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CNN LIVE EVENT/SPECIAL

America's New War: USS Kitty Hawk

Aired October 2, 2001 - 06:35   ET

THIS IS A RUSH TRANSCRIPT. THIS COPY MAY NOT BE IN ITS FINAL FORM AND MAY BE UPDATED.


THIS IS A RUSH TRANSCRIPT. THIS COPY MAY NOT BE IN ITS FINAL FORM AND MAY BE UPDATED.
LEON HARRIS, CNN ANCHOR: With a look now at the massive capabilities of the Kitty Hawk, let's check in now with our Kyra Phillips. Kyra, good morning.

KYRA PHILLIPS, CNN CORRESPONDENT: Good morning, Leon.

Massive is right. Carriers are crucial in combat, therefore life aboard these military vessels is just as important. So we want to take you inside these carriers and show you what the city at sea is like to live on for months on end.

Now, there are several battle groups in place right now in the Mediterranean Sea, and just yesterday the U.S.S. Kitty Hawk was deployed to the Indian Ocean. The U.S.S. Kitty Hawk was commissioned in April 1961. It cost $400 million to build. Takeoffs and landings on its turbocharged four-acre flight deck are crucial to U.S. operations aboard.

But what goes on behind the scenes and below the surface is equally fascinating. The Kitty Hawk is 1,069 feet long. That's bigger than three football fields. It stands keel to mast 201 feet high. And the flight deck is just more than four acres. All to support a crew of 5,500 people, including the air wing.

Now, you have to do your laundry, you need a haircut, and you have to eat. So let's look at some parts of the everyday life that goes on along with military duties. You might get sick, so there's four physicians and surgeons on board the Kitty Hawk, and five dentists. And if you have a legal matter to tend to, two lawyers are on board. If you need to pray or you want to go to church, there are three chaplains, and there are four stores on ship.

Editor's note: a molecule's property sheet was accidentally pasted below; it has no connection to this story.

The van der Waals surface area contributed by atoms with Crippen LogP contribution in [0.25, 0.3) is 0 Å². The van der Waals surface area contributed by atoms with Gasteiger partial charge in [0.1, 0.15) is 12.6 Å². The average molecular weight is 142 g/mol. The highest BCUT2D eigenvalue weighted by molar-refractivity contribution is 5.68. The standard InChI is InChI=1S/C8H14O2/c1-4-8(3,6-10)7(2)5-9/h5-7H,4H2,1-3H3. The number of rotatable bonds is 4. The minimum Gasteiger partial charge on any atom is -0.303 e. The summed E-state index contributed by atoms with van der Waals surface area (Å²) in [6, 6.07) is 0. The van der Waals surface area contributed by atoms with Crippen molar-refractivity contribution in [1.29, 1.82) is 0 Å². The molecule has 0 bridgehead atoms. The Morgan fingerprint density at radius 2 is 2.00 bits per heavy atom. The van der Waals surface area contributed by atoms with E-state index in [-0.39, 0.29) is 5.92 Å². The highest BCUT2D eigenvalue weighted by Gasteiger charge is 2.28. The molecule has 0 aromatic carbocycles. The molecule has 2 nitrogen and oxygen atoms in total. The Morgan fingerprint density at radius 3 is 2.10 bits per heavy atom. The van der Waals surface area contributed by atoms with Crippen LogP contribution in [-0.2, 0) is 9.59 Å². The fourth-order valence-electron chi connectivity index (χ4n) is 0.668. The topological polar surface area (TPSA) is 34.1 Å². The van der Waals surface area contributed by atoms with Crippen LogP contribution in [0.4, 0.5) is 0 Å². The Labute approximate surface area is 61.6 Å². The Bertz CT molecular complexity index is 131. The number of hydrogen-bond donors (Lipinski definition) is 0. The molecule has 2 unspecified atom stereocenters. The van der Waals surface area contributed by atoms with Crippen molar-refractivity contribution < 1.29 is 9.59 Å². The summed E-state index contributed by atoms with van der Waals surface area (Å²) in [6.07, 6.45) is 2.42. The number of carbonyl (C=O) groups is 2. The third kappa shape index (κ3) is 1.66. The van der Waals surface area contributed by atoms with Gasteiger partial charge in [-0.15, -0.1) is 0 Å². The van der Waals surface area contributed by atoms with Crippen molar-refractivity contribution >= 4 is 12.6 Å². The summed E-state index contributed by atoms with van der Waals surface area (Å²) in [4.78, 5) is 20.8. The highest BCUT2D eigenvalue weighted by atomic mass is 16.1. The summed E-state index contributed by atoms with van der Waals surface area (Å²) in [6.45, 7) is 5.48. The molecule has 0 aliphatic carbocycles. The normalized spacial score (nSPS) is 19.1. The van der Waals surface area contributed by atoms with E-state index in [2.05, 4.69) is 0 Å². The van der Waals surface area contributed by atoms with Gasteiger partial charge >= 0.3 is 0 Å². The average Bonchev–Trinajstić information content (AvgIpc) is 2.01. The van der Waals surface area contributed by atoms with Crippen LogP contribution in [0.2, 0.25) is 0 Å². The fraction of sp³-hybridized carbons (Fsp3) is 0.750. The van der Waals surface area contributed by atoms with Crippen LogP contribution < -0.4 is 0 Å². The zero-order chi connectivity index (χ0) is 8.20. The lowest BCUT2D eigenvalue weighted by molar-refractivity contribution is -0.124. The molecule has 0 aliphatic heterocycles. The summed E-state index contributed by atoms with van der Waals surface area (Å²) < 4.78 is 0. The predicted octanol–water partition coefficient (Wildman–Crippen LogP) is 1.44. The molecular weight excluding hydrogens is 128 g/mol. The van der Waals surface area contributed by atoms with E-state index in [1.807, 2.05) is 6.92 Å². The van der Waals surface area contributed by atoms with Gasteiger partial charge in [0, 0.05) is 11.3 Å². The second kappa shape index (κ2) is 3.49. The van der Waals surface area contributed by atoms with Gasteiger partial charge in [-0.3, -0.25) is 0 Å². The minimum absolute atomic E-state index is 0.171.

Show time for movies, 17,000 meals served, including every day they go through 400 to 600 gallons of milk, between 9,600 to 12,000 eggs, and their daily bread, 800 to 1,000 loaves of bread, 380,000 gallons of water distilled every day. You get a haircut from two barbers. Plenty of dirty clothes at the one laundry facility, and the phone lines get a workout. There are 2,400 telephones, and one post office with 1,500 pounds of mail going through there every day.

Now, on another aircraft carrier, the USS Enterprise, sailors make more than 94,000 phone calls, and every day there are almost 29,000 e-mails sent and received, which averages out to about seven each day for each person on the Enterprise. The public affairs office of the Enterprise, the PAO, publishes two daily newspapers, Big-E News at noon, a Big-E radio station, Familygram once a month, and has movies and network TV and with satellite TV has live sports events, and of course, CNN. We can't forget that, right?

LIN: Hey, yes, that's good to hear.

HARRIS: Well, they take the time in between the emailing, they may be able to watch us.

PHILLIPS: Hey, they got to stay up on the news, what a better way to cover...

LIN: Yes, they can e-mail us.

PHILLIPS: Yes, there you go. Well, now they will, now they're watching.

LIN: With their questions on the economy.

PHILLIPS: All right.

HARRIS: I don't think that's what questioning right now. All right, thanks, Kyra.

LIN: Thanks, Kyra.

PHILLIPS: You bet.

LIN: That was interesting.

Well, in the midst of religious and humanitarian strife lies a reminder of times past.

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